¡Vamos! Ten easy but very useful ways to use this great word in Spanish

You may know it as Rafa Nadal’s battle cry, but this verb is used loads in daily spoken Spanish. Here are some of its most common uses to help you sound like a local.

¡Vamos! Ten easy but very useful ways to use this great word in Spanish
Rafa Nadal and his fans both shout ¡Vamos!, one to celebrate and the other to motivate. But vamos has plenty more uses in Spanish. Photo: Christophe ARCHAMBAULT / AFP

This may be one of the first words you learnt in Spanish after hola and cerveza

If you didn’t know already, vamos is the first person plural form of the verb to go in Spanish (ir). 

It’s the same in the present tense – nosotros vamos (we go)  and in the imperative -¡Vamos! (go or let’s go). 

But vamos is used in all kinds of circumstances and in expressions by Spaniards, here are the most useful and common ones. 

¡Vamos! – Yes!

As we mentioned earlier, if you’ve ever watched Spanish tennis star Rafa Nadal celebrate a point, you will have seen that he sometimes shouts ¡Vamos!. It’s like exclaiming ‘yes!’ or ‘get in!’ when you win at something.


¡Vamos! ¡Qué golazo!

Yes! What a goal!

Vamos – Let’s go or Let’s do it

Obviously it’s primary usage as an imperative verb is very handy. If you want to instigate the people with you to go somewhere or get a move on, you can simply say vamos. Equally, if you want to motivate someone you’d say ¡vamos!.


Vamos, que se hace tarde.

Come on/Let’s go, it’s getting late.


¡Vamos, equipo! ¡Qué podeis ganar! 

Come one team, let’s do it! You can win!

¿Vamos? – Shall we go?

If you want to ask people if you should all go, simply change the intonation to make it a question.


Hay un concierto el viernes. ¿Vamos?

There’s a concert on Friday. Shall we go?

Vamos a…- We’re going to…

Add ‘a’ and then the place you’re heading to, and you can express in the most commonly used way in Spanish where you’re going to


Vamos a la playa. ¿Te apuntas?

We’re going to the beach. Want to join us?

¡Vamos! – Seriously!

Vamos can also be used as an interjection at the start of a sentence to summarise or emphasise a point. 


¡Vamos, qué tontería!

Seriously, how stupid!


Vamos, que si no le pago me va a echar del equipo.

So yes, if I don’t pay him he’s going to kick me out of the team.

Ahí vamos – Just keep on trucking

Here’s a reply people used when asked how they are or how things are going and they want to denote that they’re still ordinary, boring, challenging or negative in some way.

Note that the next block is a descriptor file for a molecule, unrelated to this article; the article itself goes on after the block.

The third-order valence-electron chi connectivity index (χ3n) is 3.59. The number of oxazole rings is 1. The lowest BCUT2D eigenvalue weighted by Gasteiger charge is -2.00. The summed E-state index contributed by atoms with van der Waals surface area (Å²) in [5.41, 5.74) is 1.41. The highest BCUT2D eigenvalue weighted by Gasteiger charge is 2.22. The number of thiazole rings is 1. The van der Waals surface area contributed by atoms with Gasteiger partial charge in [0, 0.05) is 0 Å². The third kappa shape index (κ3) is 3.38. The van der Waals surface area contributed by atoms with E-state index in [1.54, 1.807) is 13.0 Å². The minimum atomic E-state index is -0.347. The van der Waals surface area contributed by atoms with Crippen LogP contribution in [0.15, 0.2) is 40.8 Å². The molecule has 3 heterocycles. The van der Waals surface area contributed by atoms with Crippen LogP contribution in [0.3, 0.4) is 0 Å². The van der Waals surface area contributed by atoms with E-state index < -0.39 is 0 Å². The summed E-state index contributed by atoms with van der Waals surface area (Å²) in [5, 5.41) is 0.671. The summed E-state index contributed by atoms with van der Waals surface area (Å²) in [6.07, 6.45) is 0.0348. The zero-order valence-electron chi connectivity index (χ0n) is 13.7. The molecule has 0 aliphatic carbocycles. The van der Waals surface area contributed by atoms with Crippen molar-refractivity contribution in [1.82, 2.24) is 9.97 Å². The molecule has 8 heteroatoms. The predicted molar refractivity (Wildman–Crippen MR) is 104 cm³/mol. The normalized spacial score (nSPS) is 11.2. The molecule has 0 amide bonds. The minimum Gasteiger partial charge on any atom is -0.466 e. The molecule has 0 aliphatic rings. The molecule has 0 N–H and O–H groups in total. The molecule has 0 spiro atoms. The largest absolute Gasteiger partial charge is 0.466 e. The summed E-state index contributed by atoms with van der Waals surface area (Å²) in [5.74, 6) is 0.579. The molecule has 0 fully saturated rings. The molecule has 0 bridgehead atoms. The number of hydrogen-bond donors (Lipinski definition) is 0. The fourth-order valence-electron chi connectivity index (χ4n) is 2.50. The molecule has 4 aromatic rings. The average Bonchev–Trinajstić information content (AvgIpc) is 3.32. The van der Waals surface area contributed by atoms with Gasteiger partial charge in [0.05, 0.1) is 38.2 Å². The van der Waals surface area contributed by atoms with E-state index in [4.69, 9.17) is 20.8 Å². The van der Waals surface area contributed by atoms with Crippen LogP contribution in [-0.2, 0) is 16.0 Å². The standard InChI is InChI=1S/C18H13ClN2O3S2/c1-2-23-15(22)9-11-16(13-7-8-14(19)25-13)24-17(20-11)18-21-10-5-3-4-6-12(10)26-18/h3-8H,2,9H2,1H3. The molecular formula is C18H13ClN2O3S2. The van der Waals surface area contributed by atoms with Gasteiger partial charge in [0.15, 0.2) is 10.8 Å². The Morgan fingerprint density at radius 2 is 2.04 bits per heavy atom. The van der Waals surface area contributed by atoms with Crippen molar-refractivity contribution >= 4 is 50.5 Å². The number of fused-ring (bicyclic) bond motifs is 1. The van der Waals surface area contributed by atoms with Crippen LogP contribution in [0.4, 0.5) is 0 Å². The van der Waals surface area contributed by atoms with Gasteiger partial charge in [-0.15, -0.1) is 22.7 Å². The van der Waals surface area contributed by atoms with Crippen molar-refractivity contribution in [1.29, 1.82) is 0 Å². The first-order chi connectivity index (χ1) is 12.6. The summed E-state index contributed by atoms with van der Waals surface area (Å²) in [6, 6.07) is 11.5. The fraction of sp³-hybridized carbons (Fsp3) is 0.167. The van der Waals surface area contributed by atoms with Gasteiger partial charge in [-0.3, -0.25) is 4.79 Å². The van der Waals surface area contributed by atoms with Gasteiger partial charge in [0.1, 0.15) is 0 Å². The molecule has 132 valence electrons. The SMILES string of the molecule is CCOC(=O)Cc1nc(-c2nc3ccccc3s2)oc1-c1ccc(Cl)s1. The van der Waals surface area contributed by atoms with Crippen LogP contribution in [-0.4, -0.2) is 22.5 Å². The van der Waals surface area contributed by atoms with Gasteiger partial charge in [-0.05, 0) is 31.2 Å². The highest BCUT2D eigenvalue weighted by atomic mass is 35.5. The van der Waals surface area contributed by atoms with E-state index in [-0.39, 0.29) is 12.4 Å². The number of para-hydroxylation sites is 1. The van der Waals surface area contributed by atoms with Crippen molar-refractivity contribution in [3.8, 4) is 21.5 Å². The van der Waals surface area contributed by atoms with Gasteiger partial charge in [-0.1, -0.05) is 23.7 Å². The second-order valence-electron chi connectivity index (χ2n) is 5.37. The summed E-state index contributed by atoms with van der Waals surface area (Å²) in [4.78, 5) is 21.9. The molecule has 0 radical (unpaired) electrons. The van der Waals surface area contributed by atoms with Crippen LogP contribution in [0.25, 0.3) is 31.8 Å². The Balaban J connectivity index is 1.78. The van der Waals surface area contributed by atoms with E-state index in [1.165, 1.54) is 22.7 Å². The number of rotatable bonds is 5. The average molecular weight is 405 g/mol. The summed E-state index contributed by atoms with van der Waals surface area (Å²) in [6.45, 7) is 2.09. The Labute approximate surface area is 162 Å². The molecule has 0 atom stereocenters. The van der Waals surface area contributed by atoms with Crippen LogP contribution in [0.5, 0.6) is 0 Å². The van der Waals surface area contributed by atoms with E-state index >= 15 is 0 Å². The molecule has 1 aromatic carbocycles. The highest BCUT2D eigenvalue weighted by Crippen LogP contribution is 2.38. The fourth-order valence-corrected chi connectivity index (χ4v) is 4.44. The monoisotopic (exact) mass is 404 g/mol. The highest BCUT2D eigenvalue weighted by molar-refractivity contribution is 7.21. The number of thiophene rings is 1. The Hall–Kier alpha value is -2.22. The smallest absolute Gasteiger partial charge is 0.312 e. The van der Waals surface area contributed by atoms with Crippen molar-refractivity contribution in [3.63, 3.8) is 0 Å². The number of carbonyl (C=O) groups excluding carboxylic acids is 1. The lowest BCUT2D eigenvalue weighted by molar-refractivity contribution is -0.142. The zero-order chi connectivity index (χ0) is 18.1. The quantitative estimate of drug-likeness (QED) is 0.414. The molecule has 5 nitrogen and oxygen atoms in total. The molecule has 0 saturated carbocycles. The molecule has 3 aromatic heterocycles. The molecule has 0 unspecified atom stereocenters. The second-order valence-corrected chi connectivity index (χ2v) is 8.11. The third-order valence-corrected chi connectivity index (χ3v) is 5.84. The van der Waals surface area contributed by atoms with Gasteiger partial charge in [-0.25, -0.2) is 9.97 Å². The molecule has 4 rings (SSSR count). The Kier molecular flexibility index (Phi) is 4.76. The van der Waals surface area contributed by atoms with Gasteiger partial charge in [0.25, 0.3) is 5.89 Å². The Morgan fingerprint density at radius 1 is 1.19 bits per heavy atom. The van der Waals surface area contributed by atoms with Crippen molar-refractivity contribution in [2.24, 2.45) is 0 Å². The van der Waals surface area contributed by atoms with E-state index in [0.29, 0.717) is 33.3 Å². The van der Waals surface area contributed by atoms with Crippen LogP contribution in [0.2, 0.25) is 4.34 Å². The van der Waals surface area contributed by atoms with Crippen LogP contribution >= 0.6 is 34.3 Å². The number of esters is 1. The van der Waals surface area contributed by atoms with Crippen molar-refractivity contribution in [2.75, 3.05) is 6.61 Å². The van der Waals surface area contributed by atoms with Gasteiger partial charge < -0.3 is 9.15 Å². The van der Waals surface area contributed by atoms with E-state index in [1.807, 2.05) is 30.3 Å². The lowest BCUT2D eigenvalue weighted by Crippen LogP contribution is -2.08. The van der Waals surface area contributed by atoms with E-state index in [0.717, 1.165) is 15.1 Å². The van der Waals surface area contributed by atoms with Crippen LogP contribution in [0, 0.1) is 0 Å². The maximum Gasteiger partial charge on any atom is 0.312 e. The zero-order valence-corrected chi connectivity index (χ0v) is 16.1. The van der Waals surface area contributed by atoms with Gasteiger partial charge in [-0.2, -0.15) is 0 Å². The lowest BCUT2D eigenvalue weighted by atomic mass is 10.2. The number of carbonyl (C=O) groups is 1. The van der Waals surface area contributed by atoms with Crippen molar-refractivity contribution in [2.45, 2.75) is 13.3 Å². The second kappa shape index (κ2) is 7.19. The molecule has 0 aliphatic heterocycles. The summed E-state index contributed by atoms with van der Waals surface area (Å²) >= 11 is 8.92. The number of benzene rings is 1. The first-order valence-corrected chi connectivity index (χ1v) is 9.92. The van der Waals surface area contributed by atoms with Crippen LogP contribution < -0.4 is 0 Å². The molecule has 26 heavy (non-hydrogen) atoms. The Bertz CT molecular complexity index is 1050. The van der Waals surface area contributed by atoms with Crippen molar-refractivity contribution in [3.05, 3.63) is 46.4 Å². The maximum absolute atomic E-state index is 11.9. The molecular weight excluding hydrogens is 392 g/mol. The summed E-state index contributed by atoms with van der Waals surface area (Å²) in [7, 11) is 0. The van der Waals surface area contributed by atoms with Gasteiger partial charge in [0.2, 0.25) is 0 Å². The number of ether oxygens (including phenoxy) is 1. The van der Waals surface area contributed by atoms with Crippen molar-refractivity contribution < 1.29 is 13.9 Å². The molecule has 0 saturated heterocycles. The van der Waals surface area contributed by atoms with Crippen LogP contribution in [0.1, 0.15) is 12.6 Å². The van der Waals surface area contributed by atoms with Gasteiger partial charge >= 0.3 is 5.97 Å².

¿Qué cómo me va? Ahí vamos, lo de siempre.

How are things, you ask? Same as always, just keep trucking.

Al paso que vamos – At this rate

Here’s a handy expression to use when things are moving very slowly.


Al paso que vamos no llegamos hasta pasado mañana.

At this rate we won’t get there until the day after tomorrow.

Así no vamos a ninguna parte – We’re getting nowhere like this

This is usually used metaphorically in an argument or situation to suggest that things aren’t progressing or being solved.


Así no vamos a ninguna parte, primero tienes que dejar de fumar.

We’re getting nowhere like this, first you’ve got to quit smoking.

¿Qué le vamos a hacer? – What can you do?

Usually accompanied by a shrug of the shoulders, this vamos expression is used when saying that nothing can be done or changed.


¿Qué le vamos a hacer? Después de todo, es su padre.

What can you? He’s her father after all. 

¡Adónde vamos a parar! – What will become of us? or When will this end?

If you want to rhetorically ask when a bad situation will come to an end, this is what you shout out in Spanish. 


La factura de la luz es más cara todos los meses. ¡A dónde vamos a parar!

The electricity bill is more expensive every month. When will this end?

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Spanish Word of the Day: Guerra

As Russia begins its illegal invasion of Ukraine, we look at the Spanish word for war and all its different uses in Spanish. 

Spanish Word of the Day: Guerra

Guerra, pronounced with the quintessentially strong rolling R and without uttering the U, is the Spanish word for war or warfare. 

It’s actually of Germanic origin – from the old word werra – meaning disorder or fight (bellum is the word in Latin for war).


La guerra acaba de empezar.

The war has just started.


Yo no quiero ir a la guerra.

I don’t want to go to war.

Guerra can be used to name an armed conflict but also other situations such guerra de sexos (battle of the sexes), guerra de precios (price war), guerra psicológica (psychological warfare), consejo de guerra (court-martial), banda de guerra (military band).

The expression ‘a war to the death’ is una guerra sin cuartel, a battle cry is un grito de guerra, and if someone describes something as de antes de la guerra (from before the war) it means it’s ancient or outdated.

Interestingly, the word for warlike or relating to war in Spanish is bélico.


Ha sido un conflicto bélico muy sangriento.

It’s been a very bloody military conflict.


Me gusta mucho el cine bélico.

I really like war films.

There are also some useful expressions with guerra in Spanish, such as dar guerra (to be a handful or cause trouble) or querer guerra (to look for a fight or to be on the prowl).


El niño está dando guerra, si no le doy su juguete se pone a llorar.

The boy is being a handful, if I don’t give him his toy he starts crying. 


Ese tío quiere guerra. No deja de insultar a la gente.

That guy is looking for trouble. He won’t stop insulting people.

There are more uses of guerra in Spanish but we leave you with a slogan you’ve probably heard before which Spaniards have of course translated: Haz el amor, no la guerra (make love, not war).